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Zoboomafoo logo.jpg
Created by
Presented by
  • Chris Kratt
  • Martin Kratt
  • Gord Robertson
  • Jovian
  • Samantha Tolkacz (Season 1)
  • Genevieve Farrell (Season 2)
Theme music composer
Country of origin
  • United States
  • Canada
Original language(s)English
No. of seasons2
No. of episodes65 (list of episodes)
Executive producer(s)
  • Leo Eaton
  • Peter Moss (2000-2001)
  • Chris Kratt
  • Martin Kratt
DistributorDHX Media
Original network
  • TVO (Canada)
  • PBS (United States)
Original releaseJanuary 25, 1999 (1999-01-25) –
June 7, 2001 (2001-06-07)
Preceded byKratts' Creatures (1996)
Followed byWild Kratts (2011–present)
External links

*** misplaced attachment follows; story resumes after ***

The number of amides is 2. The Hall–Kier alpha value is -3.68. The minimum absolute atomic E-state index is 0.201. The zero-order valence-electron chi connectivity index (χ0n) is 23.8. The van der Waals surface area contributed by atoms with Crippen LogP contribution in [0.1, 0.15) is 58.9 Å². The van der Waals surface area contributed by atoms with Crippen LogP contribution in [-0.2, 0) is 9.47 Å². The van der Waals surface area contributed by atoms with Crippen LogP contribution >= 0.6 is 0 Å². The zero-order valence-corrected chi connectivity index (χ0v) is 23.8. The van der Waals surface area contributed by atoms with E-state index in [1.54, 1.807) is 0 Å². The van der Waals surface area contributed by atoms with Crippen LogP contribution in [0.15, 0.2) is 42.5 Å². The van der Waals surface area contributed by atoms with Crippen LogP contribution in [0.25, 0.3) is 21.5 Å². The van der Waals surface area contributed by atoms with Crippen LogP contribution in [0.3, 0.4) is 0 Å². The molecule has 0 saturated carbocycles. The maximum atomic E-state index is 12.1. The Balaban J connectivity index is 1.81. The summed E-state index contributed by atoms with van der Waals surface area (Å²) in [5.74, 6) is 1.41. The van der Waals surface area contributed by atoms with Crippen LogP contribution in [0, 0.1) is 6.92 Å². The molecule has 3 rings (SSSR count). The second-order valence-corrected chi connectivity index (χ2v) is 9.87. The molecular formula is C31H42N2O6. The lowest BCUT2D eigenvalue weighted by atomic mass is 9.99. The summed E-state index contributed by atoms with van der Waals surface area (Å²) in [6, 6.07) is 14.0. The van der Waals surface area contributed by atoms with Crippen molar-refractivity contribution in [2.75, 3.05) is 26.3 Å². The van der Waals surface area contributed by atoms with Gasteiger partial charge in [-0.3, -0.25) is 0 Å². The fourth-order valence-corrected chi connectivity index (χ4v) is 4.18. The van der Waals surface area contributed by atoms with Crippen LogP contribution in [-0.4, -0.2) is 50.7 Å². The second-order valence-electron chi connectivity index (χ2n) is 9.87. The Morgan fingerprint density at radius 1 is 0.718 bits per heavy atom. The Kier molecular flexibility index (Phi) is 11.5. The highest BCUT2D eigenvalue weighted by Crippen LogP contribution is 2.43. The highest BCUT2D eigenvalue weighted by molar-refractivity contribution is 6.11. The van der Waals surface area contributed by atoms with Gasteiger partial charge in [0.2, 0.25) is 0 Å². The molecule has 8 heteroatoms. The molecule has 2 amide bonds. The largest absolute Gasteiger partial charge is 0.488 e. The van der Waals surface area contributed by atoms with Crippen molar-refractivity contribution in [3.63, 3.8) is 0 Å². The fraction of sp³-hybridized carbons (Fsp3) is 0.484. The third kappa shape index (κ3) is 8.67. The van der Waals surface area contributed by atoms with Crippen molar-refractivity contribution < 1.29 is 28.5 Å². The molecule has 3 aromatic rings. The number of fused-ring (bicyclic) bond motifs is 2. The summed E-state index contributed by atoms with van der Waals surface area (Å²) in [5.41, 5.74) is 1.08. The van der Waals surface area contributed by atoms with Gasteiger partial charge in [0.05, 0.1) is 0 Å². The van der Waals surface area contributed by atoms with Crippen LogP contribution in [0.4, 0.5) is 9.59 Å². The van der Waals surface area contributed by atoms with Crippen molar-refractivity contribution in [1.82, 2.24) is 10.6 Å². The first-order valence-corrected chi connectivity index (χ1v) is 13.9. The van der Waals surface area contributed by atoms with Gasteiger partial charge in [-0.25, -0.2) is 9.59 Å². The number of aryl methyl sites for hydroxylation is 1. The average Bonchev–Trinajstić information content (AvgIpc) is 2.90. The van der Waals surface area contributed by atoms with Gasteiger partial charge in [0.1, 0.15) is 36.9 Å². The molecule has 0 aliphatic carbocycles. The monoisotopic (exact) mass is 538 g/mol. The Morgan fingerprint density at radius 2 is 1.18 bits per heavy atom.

Zoboomafoo is an American-Canadian children's television series that originally aired on PBS from January 25, 1999 to June 7, 2001. It is still currently shown in syndication (depending on the area) and was regularly shown on Sprout until 2011. A total of 65 episodes were aired. A creation of the Kratt brothers (Chris and Martin), it features a talking lemur (a Coquerel's sifaka) named Zoboomafoo, voiced by Ottawa-born puppeteer Gord Robertson, and mainly portrayed by a lemur named Jovian, along with a collection of repeat animal guests. Every episode begins with the Kratt brothers in Animal Junction, a peculiar place in which the rules of nature change and wild animals come to visit and play. After January 16, 2004, the series was pulled from its weekday airing on most PBS stations, though some continue to air it. The show is/was broadcast in the US, Canada, Latin America, Brazil, Australia, Spain, UK, Ireland, France, Germany, Portugal, Belgium, The Netherlands, Middle East, India and Serbia, Montenegro, Bosnia & Herzegovina and the Republic of Macedonia in the Serbian language. On November 10, 2014, Jovian died in his home at the Duke Lemur Center in Durham, North Carolina at the age of 20.[1]